Annexed, by Sharon Dogar. Houghton Mifflin, 2010. 337 pages.
Maturity Level: Ages 15-18
One-Word Summary: Annexed is the fictionalized story of Peter van Pels, Anne Frank’s fellow inmate, who offers a moving account of the Holocaust for teens, but no real hope.
Are you still there? Are you listening? That’s the voice of Peter van Pels, the teenaged boy whose father was a business associate of Otto Frank. Peter and his parents, as is well known, sheltered with the Franks for two years in a small apartment hidden in a warehouse: the “annex.” This book is his story, as imagined by the author. As it begins, he’s on the run. Instructed to go to the warehouse where his concealment will begin, instead he hurries to his girlfriend’s house, hoping at least for a goodbye kiss before escaping into the countryside. But within view of her house he sees a government van parked in front, and soon after the whole family is loaded up and taken away, leaving Peter feeling like a helpless nobody. During his first weeks at the annex, he literally turns his face to the wall. Only gradually does he come out of his funk, but everything irritates him. Especially Mr. Frank’s youngest daughter Anne: nosy, talky, prying, tactless –and to make it worse she appears to have a crush on him. But as the months pass, she slowly changes from an obstreperous little girl to a fascinating young woman of fourteen. It’s not surprising that Peter falls in love with her, since one of his obsessions is whether he will ever have the opportunity to make love to a girl. Almost sixteen when he enters the annex, his mind is in the territory occupied by most teenage boys. But then Anne falls in love with another: her diary. She dedicates herself to making a record of her thoughts and impressions, as if foreseeing an early death, and Peter is the one whose love goes unrequited. That’s the state of affairs on August 4, 1944, when their hiding place is invaded. The “annex,” a boxy, airless, tacked-on necessity, proves to be just a holding pen.
Ann’s diary ends here, of course, but Peter’s account goes on for another fifty-six pages, recounting the last seven months of his life. Arriving at Auschwitz, he tries to hold on to his mother with one hand and Anne with the other, but they are torn away from him. His identity, except his Jewishness, has been stripped from him along with his clothes. He never had the chance to figure out who he was or what was true.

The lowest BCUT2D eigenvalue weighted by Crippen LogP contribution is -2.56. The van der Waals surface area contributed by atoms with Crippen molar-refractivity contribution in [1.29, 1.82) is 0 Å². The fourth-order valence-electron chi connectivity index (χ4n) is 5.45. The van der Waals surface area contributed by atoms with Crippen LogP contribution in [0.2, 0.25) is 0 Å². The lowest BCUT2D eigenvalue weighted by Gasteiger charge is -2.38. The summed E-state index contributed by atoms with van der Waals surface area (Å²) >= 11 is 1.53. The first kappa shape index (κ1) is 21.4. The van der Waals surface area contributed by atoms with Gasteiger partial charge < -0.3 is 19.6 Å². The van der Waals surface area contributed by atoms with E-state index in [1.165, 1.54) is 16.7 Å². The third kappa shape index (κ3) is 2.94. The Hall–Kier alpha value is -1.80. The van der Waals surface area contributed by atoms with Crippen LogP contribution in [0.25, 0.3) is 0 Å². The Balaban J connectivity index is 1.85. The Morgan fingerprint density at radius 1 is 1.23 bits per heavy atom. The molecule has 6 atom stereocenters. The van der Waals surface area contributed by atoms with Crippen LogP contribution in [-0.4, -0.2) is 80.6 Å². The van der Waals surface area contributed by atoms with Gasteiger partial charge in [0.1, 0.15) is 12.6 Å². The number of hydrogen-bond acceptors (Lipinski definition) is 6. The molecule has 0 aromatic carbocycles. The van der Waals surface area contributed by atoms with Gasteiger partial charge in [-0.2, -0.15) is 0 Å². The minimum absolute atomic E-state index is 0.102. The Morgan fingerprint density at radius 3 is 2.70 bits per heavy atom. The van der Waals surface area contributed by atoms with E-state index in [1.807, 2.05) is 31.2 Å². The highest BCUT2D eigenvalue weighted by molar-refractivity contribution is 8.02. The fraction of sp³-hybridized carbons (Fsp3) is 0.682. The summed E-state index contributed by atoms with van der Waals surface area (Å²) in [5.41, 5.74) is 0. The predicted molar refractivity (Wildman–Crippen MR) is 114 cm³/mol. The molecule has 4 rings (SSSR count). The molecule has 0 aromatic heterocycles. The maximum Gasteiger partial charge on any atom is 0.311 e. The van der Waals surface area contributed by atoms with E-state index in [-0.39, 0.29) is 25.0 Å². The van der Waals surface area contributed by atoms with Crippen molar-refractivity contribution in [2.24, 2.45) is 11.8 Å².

In spite of Peter’s vision at the very end, of Anne and Margo and his parents and girlfriend hovering over him in a cloud of words, there’s no real hope here. “Jump, Peter!” they shout together. Only death can deliver him, and only his words remain (Are you listening?) That’s the last question. As a portrait of a young man in extremis, Annexed is valuable. As a guide to dealing with unanswerable questions, not so much. It is honest but incomplete.
Cautions: Sexuality/Sensuality (unfulfilled sexual longings of the main character), Language (vulgar words in the last 50 pages), Dark/Depressing (semi-graphic scenes of death at Auschwitz)
Overall Value: 3.5 (out of 5)
- Worldview/moral value: 3
- Artistic Value: 3.75
Categories: Historical Fiction, Young Adult, History, Modern History, War, Life Issues, Discussion Starter
Tags: Annexed, Sharon Dogan, Peter van Pels, Anne Frank, Holocaust fiction, historical fiction, young adult, World War II, death, suffering
- Literary Element: If you’ve read Anne Frank’s Diary, what picture do you have of Peter van Pels? How does his own (fictional) account contrast with Anne’s view of him?
- Thematic Element: “I believe in people, Anne! In you and me, and even Dr. Pfeiffer. In all of us.” This might be seen as Peter’s statement of faith. How does it fit with his view of the Nazis?
- Worldview Element: While still in the annex, Peter van Pels gives up his belief in God: “It’s not the idea of God I don’t like, it’s the choosing. It’s that one religion is meant to be better than the others. I mean, how is God deciding any different from Nazis deciding . . . ?” How would you answer that?
Cover image from Amazon